6 Real Struggles of

Indie Musicians Every Fan

Should Be Aware Of

by Maria Romero, August 03, 2018 2:07pm

Art by Dani Elevazo


6 Real Struggles of Indie Musicians Every Fan Should Be Aware Of

by Maria Romero, August 03, 2018 2:07pm
Art by Dani Elevazo

2018 may be the year when bar gigs started to get jam-packed and local concerts began to get sold out. But it is also the time when revolutionary fans want more than just music from the artists—most of the times these fans also want pieces of the artists' ~apparently fancy~ lives, too.

Imagine going home with a beaten body after a long day at work only to find out that your inbox has been bombed with personal questions. In this age of social media, fans are eager to know all the private deets they could sniff out of you as if giving them music wasn’t enough. News flash: Sending remarks of admiration on inboxes are OKAY, but bombing questions about personal lives are a big NO.

So let’s face it, Felicia, there are infinitely realistic aspects of a musician’s life that you must know before you become a full-time and sometimes demanding fan.

  1. They are musicians, not Gods so stop worshipping bands

This may be a hard pill to swallow but here’s an epiphany from our fave busker Martin Riggs: “Ya'll can go nuts over a band but damn this is music, not religion. Don't go worshipping a band. Support the Local Filipino Music Scene. Understand music and art. Hindi yung crush mo lang. Gahd.”

True enough, they aren’t Gods. They’re just like you, OKAY?

  1. They have bills to pay and lives to support, too

Tbh, the most popular genre today isn’t pop-punk or alternative pop rock anymore—it’s financial disclosure. That means supporting already-famous and rising bands also meant paying for gigs and concerts.

As KE’s frontman Gab Cabangon put it, “people who ask for free passes during gigs or music festivals are both unfair and disrespectful to artists who are trying to make a living through their music. It kinda shows that these people do not think very highly of music as a profession.”

It’s a shame if up to this day, you still ask for free passes.

  1. They want star remarks from you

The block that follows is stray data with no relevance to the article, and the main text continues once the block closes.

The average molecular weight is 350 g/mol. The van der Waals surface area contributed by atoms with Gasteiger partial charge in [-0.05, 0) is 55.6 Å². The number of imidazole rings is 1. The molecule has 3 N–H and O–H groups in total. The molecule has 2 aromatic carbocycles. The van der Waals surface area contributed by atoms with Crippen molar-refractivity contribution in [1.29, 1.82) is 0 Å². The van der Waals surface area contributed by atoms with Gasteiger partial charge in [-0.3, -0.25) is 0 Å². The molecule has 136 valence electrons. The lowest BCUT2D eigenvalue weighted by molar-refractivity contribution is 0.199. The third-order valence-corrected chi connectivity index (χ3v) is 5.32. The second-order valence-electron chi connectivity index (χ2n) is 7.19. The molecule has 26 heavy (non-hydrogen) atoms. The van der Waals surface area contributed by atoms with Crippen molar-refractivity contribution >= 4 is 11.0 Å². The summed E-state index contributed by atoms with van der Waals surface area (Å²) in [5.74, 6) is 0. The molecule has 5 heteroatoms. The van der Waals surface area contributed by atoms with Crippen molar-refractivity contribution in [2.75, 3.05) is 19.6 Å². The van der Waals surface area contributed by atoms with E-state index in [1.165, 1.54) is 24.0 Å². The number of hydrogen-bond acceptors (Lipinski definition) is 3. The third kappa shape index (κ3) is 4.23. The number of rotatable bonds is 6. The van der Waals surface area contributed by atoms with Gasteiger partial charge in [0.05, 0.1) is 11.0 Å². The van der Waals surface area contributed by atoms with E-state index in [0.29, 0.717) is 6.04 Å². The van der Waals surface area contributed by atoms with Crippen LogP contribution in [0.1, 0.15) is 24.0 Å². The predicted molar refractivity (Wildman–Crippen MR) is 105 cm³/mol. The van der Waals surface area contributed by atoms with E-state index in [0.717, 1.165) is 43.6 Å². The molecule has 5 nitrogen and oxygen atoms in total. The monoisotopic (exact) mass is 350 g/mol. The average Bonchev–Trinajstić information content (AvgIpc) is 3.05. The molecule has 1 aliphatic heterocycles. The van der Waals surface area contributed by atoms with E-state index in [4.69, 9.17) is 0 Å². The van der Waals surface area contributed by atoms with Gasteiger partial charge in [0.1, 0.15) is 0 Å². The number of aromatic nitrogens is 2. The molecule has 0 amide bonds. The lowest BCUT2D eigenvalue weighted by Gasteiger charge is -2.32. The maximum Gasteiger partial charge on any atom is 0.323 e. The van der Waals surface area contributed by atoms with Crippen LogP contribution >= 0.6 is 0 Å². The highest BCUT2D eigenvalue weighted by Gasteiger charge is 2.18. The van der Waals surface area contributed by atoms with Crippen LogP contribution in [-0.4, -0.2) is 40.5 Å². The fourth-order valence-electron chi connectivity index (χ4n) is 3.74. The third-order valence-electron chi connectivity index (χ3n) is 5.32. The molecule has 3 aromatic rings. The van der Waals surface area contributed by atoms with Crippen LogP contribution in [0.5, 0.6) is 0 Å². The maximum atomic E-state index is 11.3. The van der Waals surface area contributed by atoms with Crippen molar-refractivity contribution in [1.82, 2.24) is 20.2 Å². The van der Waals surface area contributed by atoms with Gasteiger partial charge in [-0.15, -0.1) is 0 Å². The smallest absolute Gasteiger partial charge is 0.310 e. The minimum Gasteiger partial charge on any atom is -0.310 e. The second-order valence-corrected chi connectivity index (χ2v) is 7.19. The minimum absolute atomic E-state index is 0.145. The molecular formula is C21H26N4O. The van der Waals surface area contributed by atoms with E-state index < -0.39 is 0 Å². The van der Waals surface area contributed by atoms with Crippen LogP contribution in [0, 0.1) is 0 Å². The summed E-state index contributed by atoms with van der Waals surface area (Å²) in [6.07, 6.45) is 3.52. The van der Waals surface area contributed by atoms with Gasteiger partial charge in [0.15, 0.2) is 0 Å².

When Benny James Giron said: “Sa experience ko with BennyBunnyBand, sobrang saya. Pangarap kasi namin lahat ‘yung nangyari at mangyayari pa sa amin bilang banda. S’yempre, ‘yung ‘di alam ng iba, karamihan ay nagsisimula sa baba - sa lupa ika nga. Pero bawi naman eh lalo na noong may mga nanonood na sa amin tapos pumupunta talaga sa gig dahil gusto kaming mapanood. Sobrang sarap noon!” WE FELT THAT because just like the little kids we all once were, they want star remarks from us, too to symbolize the recognition that they deserve.

After all, these bands are our best friends during wee hours when we felt like the world is turning its back on us. Right?

  1. They break a little when they get shoved to make way for somebody more famous

Famous or not, indie or mainstream, every band should share equal terms with one another and we’re 100% sure everyone would agree to this. Gab said that one of the situations that he dislikes in the gig circuit is when organizers and prods shortchange performing artists in which less famous indie artists became the usual victim. “We’ll give you exposure” my face!

As for Benny, he said that their band doesn’t arrive late during gigs (as anyone should), but little did they know that their simple act of actually being on time has become a reason as to why they have to compromise their schedules for the latecomers.

This “palakasan” disease in the music scene must be cured, ASAP!

  1. They don’t possess superpowers so don’t PRESSURE them every day to make music for you

It’s understandable that new music from bands is like healing mantra But that doesn’t mean that we have to pressure our fave groups EVERY DAY to make new music just to fuel our desire to live. That’s straight up SELFISHNESS.

We asked Run Dorothy’s vocalist Dorothy Cruz about what it’s like to be in a band and she simply said, “Being in a band is both fulfilling and thrilling. There’s pressure when you’re in a band, especially in writing music.”

Again, don’t push bands to satisfy your needs while you’re aware they’re in REAL struggle.

  1. They love to hear constructive criticisms but hateful words? No thanks.

Criticisms are always fine just as long as those are meant to improve and uplift artists. But if you only come to social media to make long threads dissing artists with all the hateful words you could ever think of, then no thanks. With that, here's a tea from our boy Martin (again): “I hate fans that bash other bands or artists. Learn to appreciate and respect!”

Too real to read, yes? So if the shoe fits, feel free to wear it. But don't stay in it for too long.

While dreaming of making local music known in and out of the country, let’s also aspire to create a healthy environment for both artists and fans alike. So here’s to healthier music (and fan) scene ahead of us! Cheers!


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